The territory’s information and privacy commissioner is urging the Yukon government to consider updating the Access to Information and Protection of Privacy Act so more information could be made public.
Our current law exempts some information from being released to the public. Elsewhere, similar legislation often includes an override that would allow excluded information to be released if it was found to be in the public interest to do so.
The idea is to “consider whether or not it is, despite those exemptions, still in the public interest to disclose that information when balanced against the purpose of the exemptions, essentially,” privacy commissioner Diane McLeod-McKay said.
The commissioner wrote a letter to Public Works Minister Wade Istchenko on April 3, after hearing about the Truth and Reconciliation Commission’s work to identify students who died or went missing while attending residential schools.
“If a public interest override provision were included in the ATIPP Act a public body would be in a position to disclose information to an applicant, such as the Truth and Reconciliation Commission, after determining the public interest in disclosure outweighs the purpose of an exemption that applies under the ATIPP Act.”
As of right now, officials with the Department of Health and Social Services are releasing all the information they can to the commission. But the Yukon’s Vital Statistics Act prevents a cause of death from being made public until 100 years after a person has died.
Public interest overrides exist in many other jurisdictions, though each law is a little different.
In Ontario, an override has been in the province’s privacy legislation since it was created in 1988.
“There are times when an exemption applies under the act for information that has a confidentiality aspect to it. But sometimes there’s a very strong public interest to seeing the record,” said David Goodis, director of legal services for the information and privacy commissioner of Ontario.
“The public interest override allows the commissioner to weigh the competing interests of confidentiality and the public interest in disclosure. In the right case, say the override applies and the record should be disclosed.”
In Ontario, a government department could apply the rule itself, but that rarely if ever takes place, Goodis said.
What usually happens is that the request is refused and on appeal someone argues that the override should apply.
“The commissioner has the last word on that,” he said.
Ontario’s public interest override has been used to release records concerning public safety at a nuclear generating plant, the safe operation of a petro-chemical facility, preservation of a particular building as a heritage building and salary information about senior police officials.
The office did not have data for how often the override is used. Goodis said it’s rarely applied, likely around a dozen times in its history.
In Alberta and B.C. the override that exists requires there be urgency to the need for information, McLeod-McKay said.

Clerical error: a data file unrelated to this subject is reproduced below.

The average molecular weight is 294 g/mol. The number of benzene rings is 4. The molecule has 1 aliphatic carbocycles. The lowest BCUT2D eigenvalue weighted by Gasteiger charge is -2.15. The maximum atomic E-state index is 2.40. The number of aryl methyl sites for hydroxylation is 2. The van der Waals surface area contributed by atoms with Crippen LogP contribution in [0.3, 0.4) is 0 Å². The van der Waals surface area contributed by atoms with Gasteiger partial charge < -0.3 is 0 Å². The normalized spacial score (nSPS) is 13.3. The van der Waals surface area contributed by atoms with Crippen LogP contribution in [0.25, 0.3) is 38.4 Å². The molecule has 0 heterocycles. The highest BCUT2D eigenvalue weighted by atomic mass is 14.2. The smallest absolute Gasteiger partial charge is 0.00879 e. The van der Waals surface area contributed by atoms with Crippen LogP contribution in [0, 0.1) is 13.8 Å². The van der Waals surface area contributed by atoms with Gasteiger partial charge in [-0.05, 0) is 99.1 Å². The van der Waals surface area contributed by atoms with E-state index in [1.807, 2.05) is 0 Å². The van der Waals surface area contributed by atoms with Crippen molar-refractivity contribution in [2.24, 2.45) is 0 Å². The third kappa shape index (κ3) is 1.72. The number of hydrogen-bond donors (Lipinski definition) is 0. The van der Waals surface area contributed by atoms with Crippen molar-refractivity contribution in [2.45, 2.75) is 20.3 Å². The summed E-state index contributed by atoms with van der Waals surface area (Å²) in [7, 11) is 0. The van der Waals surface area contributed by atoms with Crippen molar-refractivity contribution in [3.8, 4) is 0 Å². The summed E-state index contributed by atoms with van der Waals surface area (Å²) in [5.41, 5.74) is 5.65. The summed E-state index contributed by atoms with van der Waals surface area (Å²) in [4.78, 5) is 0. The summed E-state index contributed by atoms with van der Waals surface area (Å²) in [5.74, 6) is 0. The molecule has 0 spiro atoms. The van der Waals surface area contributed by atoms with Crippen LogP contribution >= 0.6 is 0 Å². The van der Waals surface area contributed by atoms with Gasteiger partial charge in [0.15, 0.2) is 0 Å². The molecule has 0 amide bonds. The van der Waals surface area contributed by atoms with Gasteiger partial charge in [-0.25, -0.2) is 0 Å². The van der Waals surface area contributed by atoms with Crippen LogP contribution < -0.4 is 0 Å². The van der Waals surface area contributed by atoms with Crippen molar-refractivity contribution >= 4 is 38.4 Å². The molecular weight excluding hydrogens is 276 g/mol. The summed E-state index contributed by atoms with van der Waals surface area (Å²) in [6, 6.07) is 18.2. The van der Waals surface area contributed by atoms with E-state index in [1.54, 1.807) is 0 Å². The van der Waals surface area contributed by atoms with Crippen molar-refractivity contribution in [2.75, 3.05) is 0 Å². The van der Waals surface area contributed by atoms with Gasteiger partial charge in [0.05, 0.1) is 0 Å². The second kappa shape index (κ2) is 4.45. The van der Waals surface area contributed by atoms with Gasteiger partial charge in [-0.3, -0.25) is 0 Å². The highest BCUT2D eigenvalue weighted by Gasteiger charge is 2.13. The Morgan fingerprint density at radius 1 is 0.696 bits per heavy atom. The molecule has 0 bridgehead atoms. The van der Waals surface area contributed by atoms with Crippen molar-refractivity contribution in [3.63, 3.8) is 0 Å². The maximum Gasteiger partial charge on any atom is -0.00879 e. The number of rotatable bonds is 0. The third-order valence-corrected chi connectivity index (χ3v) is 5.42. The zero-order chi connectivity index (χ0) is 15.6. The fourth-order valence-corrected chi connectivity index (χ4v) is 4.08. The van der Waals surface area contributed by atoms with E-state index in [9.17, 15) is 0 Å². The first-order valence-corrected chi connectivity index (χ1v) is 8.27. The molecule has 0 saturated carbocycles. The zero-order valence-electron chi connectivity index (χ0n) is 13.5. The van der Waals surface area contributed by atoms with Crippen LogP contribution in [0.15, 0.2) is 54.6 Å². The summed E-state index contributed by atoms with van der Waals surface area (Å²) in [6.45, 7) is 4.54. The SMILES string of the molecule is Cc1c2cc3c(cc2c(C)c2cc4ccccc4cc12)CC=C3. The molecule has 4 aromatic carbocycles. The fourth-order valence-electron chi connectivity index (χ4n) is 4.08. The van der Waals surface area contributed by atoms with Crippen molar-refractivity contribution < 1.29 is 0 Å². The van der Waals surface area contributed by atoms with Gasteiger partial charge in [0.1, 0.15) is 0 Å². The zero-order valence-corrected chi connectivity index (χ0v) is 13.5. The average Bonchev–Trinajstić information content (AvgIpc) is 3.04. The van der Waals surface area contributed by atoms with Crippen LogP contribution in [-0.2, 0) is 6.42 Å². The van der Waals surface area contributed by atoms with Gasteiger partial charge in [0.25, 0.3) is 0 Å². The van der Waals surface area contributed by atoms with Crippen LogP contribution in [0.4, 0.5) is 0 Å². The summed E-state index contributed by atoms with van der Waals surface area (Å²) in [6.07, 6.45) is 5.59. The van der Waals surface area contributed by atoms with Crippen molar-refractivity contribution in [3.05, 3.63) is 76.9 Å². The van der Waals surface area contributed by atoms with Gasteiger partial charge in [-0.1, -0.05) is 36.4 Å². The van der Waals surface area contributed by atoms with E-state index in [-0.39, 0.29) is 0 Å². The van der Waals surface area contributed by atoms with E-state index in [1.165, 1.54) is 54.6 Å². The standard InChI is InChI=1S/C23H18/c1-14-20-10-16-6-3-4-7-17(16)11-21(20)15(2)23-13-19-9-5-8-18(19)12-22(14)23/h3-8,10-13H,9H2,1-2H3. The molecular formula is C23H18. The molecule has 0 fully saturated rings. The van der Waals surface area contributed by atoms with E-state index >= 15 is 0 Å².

“In the case of the Truth and Reconciliation Commission, those sections wouldn’t apply because there is no urgency to the disclosure of that information,” she said.
“So that’s why I sort of lean towards the Ontario model, because I thought it more suited the purpose.”
McLeod-McKay wouldn’t say for sure whether or not all the information sought by the Truth and Reconciliation Commission would be made public if the territory had a public interest override. That would all depend on which model of a law was chosen.
But she says it’s a possibility.
“That’s the kind of information that these kind of provisions are meant to serve. In terms of giving that extra look at whether or not there is a compelling public interest to the disclosure of these records, I would say that there may be.”
But there is other work that would need to be done before any override could even apply to the information that was sought by the commission.
Currently the Vital Statistics Act is one of a few acts in the territory that trumps what a person could see under our access-to-information laws. In her letter to Istchenko, McLeod-McKay says that laws that are paramount over the ATIPP Act may unnecessarily restrict access to information.
This is not the first time that a Yukon information and privacy commissioner has called for a public-interest override.
In 2011 when the ATIPP legislation was last being overhauled, then-commissioner Tracy-Anne McPhee expressed similar concerns.
The act is next scheduled to be reviewed in 2015. McLeod-McKay, who started the job in June, said a public-interest override will be one of the recommendations she makes.
Istchenko was not available for comment.
Cabinet spokesperson Elaine Schiman said the government appreciates McLeod-McKay’s letter and her suggestions.
“In the short term, Health and Social Services has been working hard to meet the needs of the Truth and Reconciliation Commission and has, we understand, found a way to provide the TRC with information that does meet their needs.”
In the long term, the information and privacy commissioner will be consulted when the ATIPP Act is reviewed in 2015, she said.
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